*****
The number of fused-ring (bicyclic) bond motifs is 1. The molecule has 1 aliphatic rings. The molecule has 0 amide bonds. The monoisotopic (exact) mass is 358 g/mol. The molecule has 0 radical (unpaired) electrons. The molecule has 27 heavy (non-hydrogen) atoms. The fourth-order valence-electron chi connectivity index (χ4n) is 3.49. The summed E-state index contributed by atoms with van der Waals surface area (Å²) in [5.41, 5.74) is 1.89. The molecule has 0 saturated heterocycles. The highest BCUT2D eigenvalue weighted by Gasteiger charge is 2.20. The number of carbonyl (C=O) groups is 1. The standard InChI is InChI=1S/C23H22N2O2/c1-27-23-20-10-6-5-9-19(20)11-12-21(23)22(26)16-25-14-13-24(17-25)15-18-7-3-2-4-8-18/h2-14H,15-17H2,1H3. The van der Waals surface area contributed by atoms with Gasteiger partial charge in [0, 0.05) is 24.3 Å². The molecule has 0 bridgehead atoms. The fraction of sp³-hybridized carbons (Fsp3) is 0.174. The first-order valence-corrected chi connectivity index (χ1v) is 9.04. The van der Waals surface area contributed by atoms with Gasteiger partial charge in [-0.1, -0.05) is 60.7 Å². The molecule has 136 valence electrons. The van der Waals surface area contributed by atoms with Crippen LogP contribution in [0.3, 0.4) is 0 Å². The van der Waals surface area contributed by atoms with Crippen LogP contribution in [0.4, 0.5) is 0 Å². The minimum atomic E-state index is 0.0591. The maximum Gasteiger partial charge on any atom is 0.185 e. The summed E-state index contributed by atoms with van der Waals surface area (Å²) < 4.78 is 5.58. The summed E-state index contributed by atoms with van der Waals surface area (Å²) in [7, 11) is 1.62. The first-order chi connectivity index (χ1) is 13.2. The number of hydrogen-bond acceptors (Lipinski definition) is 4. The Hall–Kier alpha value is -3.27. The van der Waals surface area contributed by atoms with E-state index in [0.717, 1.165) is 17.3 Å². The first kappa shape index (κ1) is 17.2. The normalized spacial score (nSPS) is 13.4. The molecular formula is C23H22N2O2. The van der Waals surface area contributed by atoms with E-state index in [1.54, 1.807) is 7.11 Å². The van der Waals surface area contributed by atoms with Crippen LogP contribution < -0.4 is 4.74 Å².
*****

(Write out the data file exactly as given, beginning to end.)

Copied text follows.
The number of fused-ring (bicyclic) bond motifs is 1. The molecule has 1 aliphatic rings. The molecule has 0 amide bonds. The monoisotopic (exact) mass is 358 g/mol. The molecule has 0 radical (unpaired) electrons. The molecule has 27 heavy (non-hydrogen) atoms. The fourth-order valence-electron chi connectivity index (χ4n) is 3.49. The summed E-state index contributed by atoms with van der Waals surface area (Å²) in [5.41, 5.74) is 1.89. The molecule has 0 saturated heterocycles. The highest BCUT2D eigenvalue weighted by Gasteiger charge is 2.20. The number of carbonyl (C=O) groups is 1. The standard InChI is InChI=1S/C23H22N2O2/c1-27-23-20-10-6-5-9-19(20)11-12-21(23)22(26)16-25-14-13-24(17-25)15-18-7-3-2-4-8-18/h2-14H,15-17H2,1H3. The van der Waals surface area contributed by atoms with Gasteiger partial charge in [0, 0.05) is 24.3 Å². The molecule has 0 bridgehead atoms. The fraction of sp³-hybridized carbons (Fsp3) is 0.174. The first-order valence-corrected chi connectivity index (χ1v) is 9.04. The van der Waals surface area contributed by atoms with Gasteiger partial charge in [-0.1, -0.05) is 60.7 Å². The molecule has 136 valence electrons. The van der Waals surface area contributed by atoms with Crippen LogP contribution in [0.3, 0.4) is 0 Å². The van der Waals surface area contributed by atoms with Crippen LogP contribution in [0.4, 0.5) is 0 Å². The minimum atomic E-state index is 0.0591. The maximum Gasteiger partial charge on any atom is 0.185 e. The summed E-state index contributed by atoms with van der Waals surface area (Å²) < 4.78 is 5.58. The summed E-state index contributed by atoms with van der Waals surface area (Å²) in [7, 11) is 1.62. The first-order chi connectivity index (χ1) is 13.2. The number of hydrogen-bond acceptors (Lipinski definition) is 4. The Hall–Kier alpha value is -3.27. The van der Waals surface area contributed by atoms with E-state index in [0.717, 1.165) is 17.3 Å². The first kappa shape index (κ1) is 17.2. The normalized spacial score (nSPS) is 13.4. The molecular formula is C23H22N2O2. The van der Waals surface area contributed by atoms with E-state index in [1.54, 1.807) is 7.11 Å². The van der Waals surface area contributed by atoms with Crippen LogP contribution < -0.4 is 4.74 Å².